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Mon September 21 2020

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Self-climbing formwork speeds construction of world’s biggest cable-stayed bridge

18 Aug 11 Specially designed self-climbing formwork is being used to help speed construction of the world’s longest and tallest cable-stayed bridge at Vladivostok in Russia .

With its 1,100m central span, the 3,100m Russky Island Bridge crosses the Eastern Bosphorus to link the far east port of Vladivostok with Russky Island. Russian contractor SK MOST is aiming for a record-breaking construction period of just 43 months so that the bridge’s four-lane road is open in time for the Asia-Pacific Economic Cooperation summit at the end of 2012. Project cost is €360m.

For the construction of the 320m-high pylon, the contractor is using self-climbing formwork (SCF) supplied by Harsco Infrastructure. The formwork provides a fully enclosed temporary working environment that protects against extreme weather conditions during construction of the pylon and its 70m tall approach piers, which together form part of the record-breaking Russky Island Bridge at Vladivostok in Russia.

To protect men and materials from the severe climate, the SCF is fully enclosed, with a modular, movable roof. The enclosure ensures risk-free operations, even at extreme heights where wind forces can be exceptional. It also allows the work chamber to be heated so that the concrete can set or be patched, even with external temperatures of minus 35OC.

Harsco designed two climbing units for the tapering and inclined geometry of the pylon to speed up construction and eliminate the need for conversion work.

The base has a ground plan of 7.8m x 13m with a 2m wall thickness, tapering to 7.1m x 7m with a 0.7m wall thickness at the top. Only a single work platform has to be removed from the SCF assembly, which is being done during a pre-scheduled break in construction work. All other adjustments and climbing can be carried out without holding up the site work unnecessarily

The SCF unit provides seven work levels with a total height of 19 m, with the top two used for upstream steelfixing. As both the external and internal working platforms are all full-scale, steelfixing can proceed immediately after concrete pouring, saving time and improving safety. On the next two levels, work is carried out on the formwork, and the concrete surface can be heated from here if necessary.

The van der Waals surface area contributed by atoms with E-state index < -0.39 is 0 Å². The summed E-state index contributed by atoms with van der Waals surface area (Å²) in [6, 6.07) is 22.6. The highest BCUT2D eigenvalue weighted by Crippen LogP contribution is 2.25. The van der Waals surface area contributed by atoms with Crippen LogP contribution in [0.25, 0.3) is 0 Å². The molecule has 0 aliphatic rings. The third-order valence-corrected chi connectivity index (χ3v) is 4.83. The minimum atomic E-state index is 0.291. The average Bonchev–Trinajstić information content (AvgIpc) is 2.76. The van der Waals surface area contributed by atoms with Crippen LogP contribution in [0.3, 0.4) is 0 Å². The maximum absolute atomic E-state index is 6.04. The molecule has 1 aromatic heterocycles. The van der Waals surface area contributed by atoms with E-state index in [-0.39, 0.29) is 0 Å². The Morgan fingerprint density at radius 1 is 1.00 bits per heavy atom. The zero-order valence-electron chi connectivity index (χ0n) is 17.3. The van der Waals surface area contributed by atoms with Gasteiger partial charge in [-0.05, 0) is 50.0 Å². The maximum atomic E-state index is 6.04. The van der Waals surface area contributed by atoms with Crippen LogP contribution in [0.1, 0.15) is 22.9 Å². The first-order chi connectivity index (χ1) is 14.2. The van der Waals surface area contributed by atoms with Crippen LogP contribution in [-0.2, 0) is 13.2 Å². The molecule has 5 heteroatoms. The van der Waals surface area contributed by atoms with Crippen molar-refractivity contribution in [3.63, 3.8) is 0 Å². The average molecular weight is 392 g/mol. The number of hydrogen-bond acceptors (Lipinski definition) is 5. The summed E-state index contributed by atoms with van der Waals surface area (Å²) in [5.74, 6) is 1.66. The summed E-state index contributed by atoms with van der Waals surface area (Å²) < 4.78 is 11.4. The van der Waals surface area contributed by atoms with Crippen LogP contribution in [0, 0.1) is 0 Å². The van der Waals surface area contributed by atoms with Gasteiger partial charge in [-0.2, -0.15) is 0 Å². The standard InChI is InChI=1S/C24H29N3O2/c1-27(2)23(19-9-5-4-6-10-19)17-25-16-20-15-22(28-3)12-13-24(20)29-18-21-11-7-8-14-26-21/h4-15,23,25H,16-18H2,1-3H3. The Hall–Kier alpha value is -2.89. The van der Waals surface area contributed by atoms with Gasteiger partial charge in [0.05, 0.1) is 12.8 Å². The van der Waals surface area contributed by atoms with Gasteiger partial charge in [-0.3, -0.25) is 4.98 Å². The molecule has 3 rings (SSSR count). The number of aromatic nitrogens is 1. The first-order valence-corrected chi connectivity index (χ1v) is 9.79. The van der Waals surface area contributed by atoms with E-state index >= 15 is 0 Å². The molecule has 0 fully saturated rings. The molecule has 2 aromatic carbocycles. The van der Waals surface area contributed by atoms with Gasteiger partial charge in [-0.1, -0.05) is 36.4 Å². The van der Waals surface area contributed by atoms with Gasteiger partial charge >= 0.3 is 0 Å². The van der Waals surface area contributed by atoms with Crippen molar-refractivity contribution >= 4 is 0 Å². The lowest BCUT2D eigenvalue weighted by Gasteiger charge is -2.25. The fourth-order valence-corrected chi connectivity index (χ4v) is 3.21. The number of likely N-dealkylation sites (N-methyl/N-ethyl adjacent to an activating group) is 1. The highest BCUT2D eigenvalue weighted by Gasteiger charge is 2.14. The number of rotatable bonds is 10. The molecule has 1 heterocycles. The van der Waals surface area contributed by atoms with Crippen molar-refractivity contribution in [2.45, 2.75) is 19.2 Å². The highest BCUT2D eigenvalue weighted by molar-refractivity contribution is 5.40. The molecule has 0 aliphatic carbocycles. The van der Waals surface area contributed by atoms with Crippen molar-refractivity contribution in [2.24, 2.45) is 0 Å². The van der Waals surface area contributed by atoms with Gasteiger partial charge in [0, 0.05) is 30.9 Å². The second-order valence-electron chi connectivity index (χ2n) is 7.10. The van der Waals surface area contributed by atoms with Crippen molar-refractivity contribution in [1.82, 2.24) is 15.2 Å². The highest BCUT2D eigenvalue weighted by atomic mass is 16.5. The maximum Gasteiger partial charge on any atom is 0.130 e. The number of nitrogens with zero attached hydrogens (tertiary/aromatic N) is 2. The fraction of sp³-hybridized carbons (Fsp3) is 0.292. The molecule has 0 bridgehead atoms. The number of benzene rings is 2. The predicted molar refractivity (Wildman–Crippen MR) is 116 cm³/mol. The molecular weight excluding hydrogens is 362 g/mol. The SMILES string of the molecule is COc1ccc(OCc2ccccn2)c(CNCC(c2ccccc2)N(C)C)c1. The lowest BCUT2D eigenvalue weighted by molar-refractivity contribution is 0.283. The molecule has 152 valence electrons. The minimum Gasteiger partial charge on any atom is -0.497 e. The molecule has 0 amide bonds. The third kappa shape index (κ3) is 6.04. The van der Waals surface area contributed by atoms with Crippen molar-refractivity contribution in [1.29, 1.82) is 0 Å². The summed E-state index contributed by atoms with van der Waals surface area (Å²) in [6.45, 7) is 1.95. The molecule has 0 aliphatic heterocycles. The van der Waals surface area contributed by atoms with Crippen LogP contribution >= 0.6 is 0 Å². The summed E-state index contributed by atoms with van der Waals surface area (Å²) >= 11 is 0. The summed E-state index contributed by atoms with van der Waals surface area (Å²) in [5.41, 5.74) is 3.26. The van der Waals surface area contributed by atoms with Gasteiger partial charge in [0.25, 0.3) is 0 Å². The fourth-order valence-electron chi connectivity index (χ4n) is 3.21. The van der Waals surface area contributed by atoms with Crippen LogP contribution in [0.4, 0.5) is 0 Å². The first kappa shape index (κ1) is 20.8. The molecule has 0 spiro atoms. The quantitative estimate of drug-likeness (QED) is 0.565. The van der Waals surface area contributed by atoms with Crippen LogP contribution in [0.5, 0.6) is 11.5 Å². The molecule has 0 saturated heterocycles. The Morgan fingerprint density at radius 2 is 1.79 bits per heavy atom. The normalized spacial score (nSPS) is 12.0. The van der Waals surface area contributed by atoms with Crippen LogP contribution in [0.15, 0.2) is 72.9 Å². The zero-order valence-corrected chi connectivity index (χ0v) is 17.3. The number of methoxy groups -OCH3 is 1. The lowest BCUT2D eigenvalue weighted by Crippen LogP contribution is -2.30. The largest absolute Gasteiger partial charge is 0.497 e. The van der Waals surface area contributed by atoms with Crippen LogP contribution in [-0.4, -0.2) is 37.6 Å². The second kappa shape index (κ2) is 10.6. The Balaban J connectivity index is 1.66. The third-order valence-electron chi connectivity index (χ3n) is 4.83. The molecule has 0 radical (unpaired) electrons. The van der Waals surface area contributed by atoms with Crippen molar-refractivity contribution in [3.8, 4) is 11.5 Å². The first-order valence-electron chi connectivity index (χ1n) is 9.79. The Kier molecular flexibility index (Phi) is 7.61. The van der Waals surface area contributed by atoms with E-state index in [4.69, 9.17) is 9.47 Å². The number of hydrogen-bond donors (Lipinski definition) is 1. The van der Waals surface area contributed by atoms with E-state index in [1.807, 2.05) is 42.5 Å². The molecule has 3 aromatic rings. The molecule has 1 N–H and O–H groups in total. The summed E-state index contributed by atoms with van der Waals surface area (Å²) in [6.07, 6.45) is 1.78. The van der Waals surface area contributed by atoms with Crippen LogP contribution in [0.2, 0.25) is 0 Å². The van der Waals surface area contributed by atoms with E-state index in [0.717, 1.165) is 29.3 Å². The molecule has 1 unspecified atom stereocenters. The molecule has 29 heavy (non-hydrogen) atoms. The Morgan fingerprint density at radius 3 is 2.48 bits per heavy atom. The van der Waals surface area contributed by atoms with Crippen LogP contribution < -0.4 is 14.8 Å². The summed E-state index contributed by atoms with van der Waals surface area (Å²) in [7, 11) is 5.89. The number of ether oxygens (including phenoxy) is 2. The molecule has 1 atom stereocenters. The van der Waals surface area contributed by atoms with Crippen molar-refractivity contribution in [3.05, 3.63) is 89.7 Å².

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To accelerate work flow, the formwork level also has separate projecting materials platforms served by a crane.

The three trailing platforms round off the rigid, steel-frame climbing pier production unit. These platforms allow the concrete to be protected from the weather for two complete cycles after pouring, and again, heated if necessary. The result is that the concrete can be protected from the weather for almost three whole weeks after pouring, with any patching work carried out in a heated environment.

To accommodate the tight construction schedule, Harsco designed the system to allow adjustments to the self-climbing formwork, and the 72 climbing cycles of 4.5m to be performed quickly. Rigid separation between the steelfixing levels and the shuttering and climbing operations means that once the steelfixing is completed, the formwork can be retracted and cleaned before the climbing shoes are fitted and the climbing rails raised and tied for the next pouring cycle. This allows the SCF platforms to be raised immediately after completion of the steelfixing and the formwork to be moved into its new position ready for the next pour. Once pouring is complete, the steelfixing for the next cycle can begin.

The high load-bearing capacity of the SCF brackets (150 kN vertically and 100 kN horizontally) is crucial to this project, Harsco said. The pylon’s special geometry and continuous tapering mean that only six of the 22 brackets employed actually climb vertically, with the others climbing at transverse and often changing angles of up to 5% from the vertical. Despite its high load-bearing capacity, each SCF bracket requires just a single tie, with installation of the tie cones being a simple task. The cones only need to be positioned at the correct horizontal intervals, and unlike pairs of cones, they do not need to be set at a precisely measured angle. There is therefore no need for elaborate realignment of the bracket to accommodate changes of angle or inaccuracies when setting-up the formwork.

Harsco is providing a formwork foreman and a number of technicians to support the project and ensure that the planned work processes are followed on site.

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